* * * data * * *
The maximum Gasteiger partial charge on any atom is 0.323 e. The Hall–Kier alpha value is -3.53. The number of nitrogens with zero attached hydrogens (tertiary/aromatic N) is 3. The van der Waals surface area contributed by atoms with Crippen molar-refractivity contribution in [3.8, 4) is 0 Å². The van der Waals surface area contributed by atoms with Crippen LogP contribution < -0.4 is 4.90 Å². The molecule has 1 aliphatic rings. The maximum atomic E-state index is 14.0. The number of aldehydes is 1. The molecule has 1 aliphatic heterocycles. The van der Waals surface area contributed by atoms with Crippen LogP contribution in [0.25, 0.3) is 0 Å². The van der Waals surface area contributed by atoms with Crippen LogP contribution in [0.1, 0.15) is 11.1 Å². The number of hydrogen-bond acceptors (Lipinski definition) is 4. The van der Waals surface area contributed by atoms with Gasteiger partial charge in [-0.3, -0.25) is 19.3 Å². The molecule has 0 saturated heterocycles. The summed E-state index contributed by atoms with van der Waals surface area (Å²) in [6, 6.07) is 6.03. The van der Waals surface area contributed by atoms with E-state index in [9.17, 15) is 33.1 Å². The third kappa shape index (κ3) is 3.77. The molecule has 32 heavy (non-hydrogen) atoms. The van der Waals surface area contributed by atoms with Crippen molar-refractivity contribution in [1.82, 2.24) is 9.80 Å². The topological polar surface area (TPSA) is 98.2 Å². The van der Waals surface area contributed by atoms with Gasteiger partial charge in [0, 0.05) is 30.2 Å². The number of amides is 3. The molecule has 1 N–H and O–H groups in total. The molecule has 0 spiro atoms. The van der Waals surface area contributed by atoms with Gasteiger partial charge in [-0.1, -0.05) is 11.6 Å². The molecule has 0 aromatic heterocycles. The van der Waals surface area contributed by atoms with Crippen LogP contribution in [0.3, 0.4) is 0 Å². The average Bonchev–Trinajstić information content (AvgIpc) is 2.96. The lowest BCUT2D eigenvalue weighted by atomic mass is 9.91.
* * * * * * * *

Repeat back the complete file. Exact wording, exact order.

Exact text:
The maximum Gasteiger partial charge on any atom is 0.323 e. The Hall–Kier alpha value is -3.53. The number of nitrogens with zero attached hydrogens (tertiary/aromatic N) is 3. The van der Waals surface area contributed by atoms with Crippen molar-refractivity contribution in [3.8, 4) is 0 Å². The van der Waals surface area contributed by atoms with Crippen LogP contribution < -0.4 is 4.90 Å². The molecule has 1 aliphatic rings. The maximum atomic E-state index is 14.0. The number of aldehydes is 1. The molecule has 1 aliphatic heterocycles. The van der Waals surface area contributed by atoms with Crippen LogP contribution in [0.25, 0.3) is 0 Å². The van der Waals surface area contributed by atoms with Crippen LogP contribution in [0.1, 0.15) is 11.1 Å². The number of hydrogen-bond acceptors (Lipinski definition) is 4. The van der Waals surface area contributed by atoms with Gasteiger partial charge in [-0.3, -0.25) is 19.3 Å². The molecule has 0 saturated heterocycles. The summed E-state index contributed by atoms with van der Waals surface area (Å²) in [6, 6.07) is 6.03. The van der Waals surface area contributed by atoms with E-state index in [9.17, 15) is 33.1 Å². The third kappa shape index (κ3) is 3.77. The molecule has 32 heavy (non-hydrogen) atoms. The van der Waals surface area contributed by atoms with Crippen molar-refractivity contribution in [1.82, 2.24) is 9.80 Å². The topological polar surface area (TPSA) is 98.2 Å². The van der Waals surface area contributed by atoms with Gasteiger partial charge in [0, 0.05) is 30.2 Å². The number of amides is 3. The molecule has 1 N–H and O–H groups in total. The molecule has 0 spiro atoms. The van der Waals surface area contributed by atoms with Gasteiger partial charge in [-0.1, -0.05) is 11.6 Å². The molecule has 0 aromatic heterocycles. The van der Waals surface area contributed by atoms with Crippen LogP contribution in [0.3, 0.4) is 0 Å². The average Bonchev–Trinajstić information content (AvgIpc) is 2.96. The lowest BCUT2D eigenvalue weighted by atomic mass is 9.91.